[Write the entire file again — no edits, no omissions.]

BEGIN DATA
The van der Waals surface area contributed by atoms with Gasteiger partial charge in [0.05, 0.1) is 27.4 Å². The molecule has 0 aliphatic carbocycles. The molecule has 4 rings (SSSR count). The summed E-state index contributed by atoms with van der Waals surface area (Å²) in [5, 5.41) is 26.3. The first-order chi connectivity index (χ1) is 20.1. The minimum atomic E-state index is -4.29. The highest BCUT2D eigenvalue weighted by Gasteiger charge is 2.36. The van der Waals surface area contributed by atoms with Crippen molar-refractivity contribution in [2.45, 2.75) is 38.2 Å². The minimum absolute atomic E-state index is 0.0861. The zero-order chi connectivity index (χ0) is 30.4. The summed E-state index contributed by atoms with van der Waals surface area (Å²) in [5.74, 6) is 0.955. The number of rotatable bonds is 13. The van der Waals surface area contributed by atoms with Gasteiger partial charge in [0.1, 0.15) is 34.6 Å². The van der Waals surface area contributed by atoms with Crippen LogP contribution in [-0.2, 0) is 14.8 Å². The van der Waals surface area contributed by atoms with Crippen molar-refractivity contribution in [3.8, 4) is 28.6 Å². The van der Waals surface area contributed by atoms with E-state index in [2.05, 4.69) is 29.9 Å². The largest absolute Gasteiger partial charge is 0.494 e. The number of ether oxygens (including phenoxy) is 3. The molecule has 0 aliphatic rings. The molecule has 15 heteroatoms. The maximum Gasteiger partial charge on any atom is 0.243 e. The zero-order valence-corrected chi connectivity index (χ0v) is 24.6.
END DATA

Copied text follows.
The van der Waals surface area contributed by atoms with Gasteiger partial charge in [0.05, 0.1) is 27.4 Å². The molecule has 0 aliphatic carbocycles. The molecule has 4 rings (SSSR count). The summed E-state index contributed by atoms with van der Waals surface area (Å²) in [5, 5.41) is 26.3. The first-order chi connectivity index (χ1) is 20.1. The minimum atomic E-state index is -4.29. The highest BCUT2D eigenvalue weighted by Gasteiger charge is 2.36. The van der Waals surface area contributed by atoms with Crippen molar-refractivity contribution in [2.45, 2.75) is 38.2 Å². The minimum absolute atomic E-state index is 0.0861. The zero-order chi connectivity index (χ0) is 30.4. The summed E-state index contributed by atoms with van der Waals surface area (Å²) in [5.74, 6) is 0.955. The number of rotatable bonds is 13. The van der Waals surface area contributed by atoms with Gasteiger partial charge in [0.1, 0.15) is 34.6 Å². The van der Waals surface area contributed by atoms with Crippen LogP contribution in [-0.2, 0) is 14.8 Å². The van der Waals surface area contributed by atoms with Crippen molar-refractivity contribution in [3.8, 4) is 28.6 Å². The van der Waals surface area contributed by atoms with E-state index in [2.05, 4.69) is 29.9 Å². The largest absolute Gasteiger partial charge is 0.494 e. The number of ether oxygens (including phenoxy) is 3. The molecule has 0 aliphatic rings. The molecule has 15 heteroatoms. The maximum Gasteiger partial charge on any atom is 0.243 e. The zero-order valence-corrected chi connectivity index (χ0v) is 24.6.